“Insomnia,” the 2023 senior exhibition, ensured that visitors were wide awake and engaged as they explored students’ projects and learned about what inspired them. It was a meaningful way for students to share what was, for many, the culmination of their hard work as Chargers.
June 1, 2023
When Jacey Ferraro ’23 recently visited Europe for the first time, she found culture, adventure, and a sense of wonder. Moved to share her experience with others, she was inspired to create a children’s book, which also became the focus of her project that was recently featured in an art exhibition on campus.
Ferraro describes the book’s character as a “small, spiffy frog” named Ribberto. His experience in the book, titled “Ribberto Finds Adventure,” parallels Ferraro’s own. Like Ferraro, who grew up in a small town, Ribberto lived in a tiny bog for his entire life. The story details his exploration of Paris and the excitement he uncovered as he made new friends and discovered what a new culture had to offer.
“I knew I wanted to bring the amazement I felt into the book and to illustrate it in a way that readers could feel like they too were there experiencing Paris for the first time,” said Ferraro, a new graduate of the University’s graphic design program. “The story teaches readers that the world is vast and amazing. Despite the differences in cultures and experiences, in many ways, we are all the same. Ribberto’s story also encourages kids to know that what makes you different or unique is what makes you special.”
‘Work with any kinds of ideas’
As part of her project, Ferraro also created supplemental marketing for the book, including merchandise. Her work was part of “Insomnia,” the 2023 senior exhibition that was on display in the University’s Seton Gallery. Ferraro also created the overall gallery theme and design.
The exhibition included a variety of projects that explored myriad important themes, from color psychology to sustainability and furniture. Projects also used different media to bring their work to life. The students’ thesis statements were displayed along with their work, explaining their inspiration and creative process.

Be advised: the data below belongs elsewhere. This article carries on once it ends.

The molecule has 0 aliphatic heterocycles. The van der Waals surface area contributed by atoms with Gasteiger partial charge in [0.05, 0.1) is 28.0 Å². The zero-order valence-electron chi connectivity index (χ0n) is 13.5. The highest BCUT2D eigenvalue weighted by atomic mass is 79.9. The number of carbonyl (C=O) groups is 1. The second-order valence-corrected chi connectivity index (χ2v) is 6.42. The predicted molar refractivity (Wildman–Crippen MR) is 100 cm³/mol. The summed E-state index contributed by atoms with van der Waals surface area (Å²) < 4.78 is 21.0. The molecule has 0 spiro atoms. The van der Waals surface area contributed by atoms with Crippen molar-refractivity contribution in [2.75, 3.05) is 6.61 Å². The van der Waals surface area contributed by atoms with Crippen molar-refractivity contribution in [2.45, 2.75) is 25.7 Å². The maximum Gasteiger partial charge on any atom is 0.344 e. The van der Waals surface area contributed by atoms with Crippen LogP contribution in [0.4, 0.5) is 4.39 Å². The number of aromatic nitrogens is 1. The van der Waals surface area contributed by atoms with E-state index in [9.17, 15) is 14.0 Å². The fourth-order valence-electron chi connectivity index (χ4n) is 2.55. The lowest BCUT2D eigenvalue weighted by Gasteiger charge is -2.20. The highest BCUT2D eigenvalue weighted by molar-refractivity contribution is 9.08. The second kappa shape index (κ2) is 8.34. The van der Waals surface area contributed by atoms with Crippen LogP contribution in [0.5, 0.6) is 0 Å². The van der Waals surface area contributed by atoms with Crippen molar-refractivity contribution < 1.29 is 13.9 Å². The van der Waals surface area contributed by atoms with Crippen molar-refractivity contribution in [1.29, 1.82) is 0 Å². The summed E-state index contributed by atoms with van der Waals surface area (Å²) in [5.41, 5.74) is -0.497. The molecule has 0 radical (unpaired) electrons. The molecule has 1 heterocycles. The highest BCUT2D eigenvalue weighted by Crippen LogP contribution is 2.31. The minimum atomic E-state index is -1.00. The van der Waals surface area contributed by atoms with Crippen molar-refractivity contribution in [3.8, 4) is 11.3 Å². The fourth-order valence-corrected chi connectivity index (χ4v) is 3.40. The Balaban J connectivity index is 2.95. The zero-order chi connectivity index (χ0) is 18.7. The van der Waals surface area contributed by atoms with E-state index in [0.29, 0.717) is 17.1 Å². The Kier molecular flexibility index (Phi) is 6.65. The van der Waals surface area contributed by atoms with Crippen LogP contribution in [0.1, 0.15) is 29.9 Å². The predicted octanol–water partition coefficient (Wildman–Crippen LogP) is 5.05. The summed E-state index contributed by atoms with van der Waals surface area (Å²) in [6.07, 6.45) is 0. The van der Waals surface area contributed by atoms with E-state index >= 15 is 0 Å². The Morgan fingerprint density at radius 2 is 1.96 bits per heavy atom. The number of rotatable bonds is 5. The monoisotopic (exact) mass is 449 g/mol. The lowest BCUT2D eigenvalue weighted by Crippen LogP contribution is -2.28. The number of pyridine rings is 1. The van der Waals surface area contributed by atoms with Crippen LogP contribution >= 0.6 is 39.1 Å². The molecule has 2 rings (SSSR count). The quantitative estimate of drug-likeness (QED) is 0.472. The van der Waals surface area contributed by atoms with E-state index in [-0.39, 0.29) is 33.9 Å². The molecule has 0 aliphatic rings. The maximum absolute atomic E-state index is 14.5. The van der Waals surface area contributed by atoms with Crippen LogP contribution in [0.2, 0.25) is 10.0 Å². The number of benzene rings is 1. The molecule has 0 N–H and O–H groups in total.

Alexander Feyerabend ’24 illustrated Frankenstein using collage. His project brought together Mary Shelley’s famous nineteenth century novel and a more modern form of art. It was a celebration, of sorts, of how much illustration has changed over the past few centuries.
“I wanted to use collage as a way to speak to that legacy of illustration,” explains Feyerabend, an art major. “I also think it’s a thematically fitting way to illustrate the book, despite the fact that Frankenstein was published a hundred years before anyone was thinking about it.”
For Feyerabend, the project wasn’t just an opportunity to tap into his creativity. It also enabled him to develop some very practical skills, including adaptability. While he originally began his project by creating physical collages, about halfway through, he transitioned to using Photoshop and Illustrator. He says it was a terrific learning opportunity that enabled him to connect and apply what he’s learned in the classroom.
“The fact that I’ve taken a lot of classes in a lot of different subjects has helped me to be able to work with any kinds of ideas I have,” he said. “Just for this project, I painted, used Illustrator, took photos, and built my own gallery installation. I’ve also done 3D modeling, animation, laser cutting, and sculpture, all of which I enjoyed. I feel like I’ll be able to apply those skills to a job in the future.”
‘The lesson of elevating your art’
For Nichole Licata ’23, working on her project and being a part of the exhibition were meaningful ways to showcase her hard work and talent. She created a series of illustrations – all in her own unique style – depicting the animals that make up the Chinese zodiac. While exploring Chinese myths and traditions, she also navigated her “feelings of cultural imposter syndrome.
“Throughout my entire life, I have felt a stronger connection to the culture that surrounded me instead of the one where I am from biologically,” explains Licata, a new illustration grad. “I am so glad to have been able to be a part of this show because it is the culmination of all my hard work at the University of New Haven. It’s the physical manifestation of everything I have learned and problem-solved along the way. It was a great experience to share a space with all of my peers and to celebrate our projects together.”
For Ferraro, the new graphic design grad, the experience was especially rewarding. She said it opened her eyes to the magnitude of the impact of children’s media on their learning and understanding of the world. As she embarks on her own new adventures after graduation, Ferraro says her story’s main character Ribberto will continue his adventures as well. She plans to turn her book into a series, telling Ribberto’s stories as he travels the world and continues to bring an appreciation of new people and places to her young readers.
“My art and graphic design classes have encouraged me to find ways that my art can influence viewers, whether that is by making them laugh or by making them think,” she said. “The lesson of elevating your art to be more than an object and to turn it into an experience has set me up to make work that is both successful and meaningful.”